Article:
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Tuesday, December 11 , 2018, 9:16 am | Fair 42º


Santa Barbara School Districts Q&A: Annette Cordero

[Editor’s note: One in a series of six candidate Q&As for the Santa Barbara School Districts Board of Education. Click here for the main story. Click here for Susan Deacon’s Q&A. Click here for Ed Heron’s Q&A. Click here for Jacqueline Inda’s Q&A. Click here for Kate Smith’s Q&A. Click here for Charlotte Ware’s Q&A.]

NOOZHAWK: What is the single biggest problem facing our schools, and what is the best way to solve it?

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Annette Cordero
ANNETTE CORDERO: I believe the most pressing problem is the achievement gap. If we do not successfully address this gap, the other issues are almost moot. To do this, we need to be willing to examine this issue openly, honestly and courageously. We will, no doubt, need to change some long-standing practices, such as how we place students in classes, how we counsel them, how we discipline them, when and what interventions are put in place, who teaches which classes, and whether and to what extent we will continue to tolerate segregated classrooms. We must also expand and support our career technical education offerings to create greater opportunities for engagement.

NOOZHAWK: La Cumbre Junior High, Santa Barbara Junior High and McKinley Elementary schools have all been labeled “Year 5” schools in program improvement under the No Child Left Behind Act. Technically, this means the schools could be closed and re-opened as charter schools, and the principal and most of the staff could be replaced. The district is allowing those schools to continue their ongoing improvement plans without a drastic change in direction this year. Is this the right course of action?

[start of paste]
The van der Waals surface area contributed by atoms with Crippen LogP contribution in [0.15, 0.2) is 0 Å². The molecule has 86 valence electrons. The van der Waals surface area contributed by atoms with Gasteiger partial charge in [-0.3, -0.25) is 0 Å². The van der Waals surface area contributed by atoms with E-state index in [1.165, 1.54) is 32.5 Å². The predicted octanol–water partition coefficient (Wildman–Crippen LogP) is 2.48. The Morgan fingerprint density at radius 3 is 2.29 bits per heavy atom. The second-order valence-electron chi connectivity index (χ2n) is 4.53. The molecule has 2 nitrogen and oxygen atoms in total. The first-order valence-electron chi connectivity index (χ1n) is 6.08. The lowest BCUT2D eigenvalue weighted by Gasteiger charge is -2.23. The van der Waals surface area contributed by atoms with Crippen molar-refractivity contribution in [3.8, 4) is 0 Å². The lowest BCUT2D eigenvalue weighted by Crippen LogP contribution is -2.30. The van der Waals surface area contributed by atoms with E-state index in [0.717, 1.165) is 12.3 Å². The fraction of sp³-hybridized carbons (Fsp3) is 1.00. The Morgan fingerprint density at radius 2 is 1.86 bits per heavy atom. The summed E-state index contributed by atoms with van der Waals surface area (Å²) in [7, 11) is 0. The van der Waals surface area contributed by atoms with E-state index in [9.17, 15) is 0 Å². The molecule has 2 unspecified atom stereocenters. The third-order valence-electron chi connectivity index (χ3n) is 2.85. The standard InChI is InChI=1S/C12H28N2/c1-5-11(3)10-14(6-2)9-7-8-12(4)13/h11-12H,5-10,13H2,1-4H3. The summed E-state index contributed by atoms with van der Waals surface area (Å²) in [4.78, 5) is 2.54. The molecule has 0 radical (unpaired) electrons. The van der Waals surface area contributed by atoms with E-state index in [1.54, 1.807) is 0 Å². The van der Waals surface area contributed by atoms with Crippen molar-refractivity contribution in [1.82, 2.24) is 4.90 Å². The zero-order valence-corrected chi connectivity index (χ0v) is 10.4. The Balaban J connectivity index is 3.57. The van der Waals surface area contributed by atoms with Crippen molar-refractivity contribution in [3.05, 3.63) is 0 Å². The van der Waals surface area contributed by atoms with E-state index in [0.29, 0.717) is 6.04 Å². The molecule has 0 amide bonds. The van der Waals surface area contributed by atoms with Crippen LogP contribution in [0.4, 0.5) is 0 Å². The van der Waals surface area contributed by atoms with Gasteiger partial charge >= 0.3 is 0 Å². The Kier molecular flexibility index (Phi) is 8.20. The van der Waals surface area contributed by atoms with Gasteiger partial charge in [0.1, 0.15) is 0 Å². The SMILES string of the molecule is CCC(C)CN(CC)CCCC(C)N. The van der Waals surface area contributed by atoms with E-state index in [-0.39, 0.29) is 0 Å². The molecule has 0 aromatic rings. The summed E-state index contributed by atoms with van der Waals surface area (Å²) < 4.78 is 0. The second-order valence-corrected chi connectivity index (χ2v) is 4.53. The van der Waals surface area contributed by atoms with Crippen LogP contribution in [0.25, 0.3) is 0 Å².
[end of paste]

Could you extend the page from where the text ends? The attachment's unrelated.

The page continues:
ANNETTE CORDERO: I do believe this is the right course of action. We know there are faults in NCLB, including the fact that schools can significantly improve their test scores and still be designated program improvement schools. La Cumbre, for example, has been steadily improving under new leadership, and I would suggest that drastic changes have been made. Likewise, McKinley received a new principal this year and our assistant superintendent is working closely with him to ensure a clear plan for improvement. Our work with these schools does not suggest that drastically restructuring the school and the staff is the best way to achieve the desired results.

NOOZHAWK: Throughout California, the percentage of students in GATE (Gifted and Talented Education) hovers around 5 percent. In Santa Barbara’s junior and high schools, the proportion is more like 20 percent. Should steps should be taken to lower the percentage?http://en.wikipedia.org/wiki/Rudolfo_Anaya

ANNETTE CORDERO: I am not nearly as concerned with the percentage of students in our GATE program as I am about the fact that the demographics in GATE do not come close to matching the demographics of our district. This is something that I have been outspoken about for many years. I feel it is more important to ensure that qualified students are not being denied access by our policies and processes, than to worry that too many students are being exposed to challenging and engaging instruction.

NOOZHAWK: Should the elementary and secondary districts’ open-enrollment policy be maintained?

ANNETTE CORDERO: I believe this policy has led to some significant problems at individual school sites. We know that “white flight” and what is called “bright flight” do occur. We know certain schools have become de facto magnets without ever being so designated by the district. We know that many parents opt not to send their children to their “home school” based on inaccurate or outdated perceptions of the schools. We also know that these choices impact the schools’ ability to provide the best academic opportunities for the remaining students. Despite this, I believe it would be extremely difficult to, now, reduce the range of choice for families.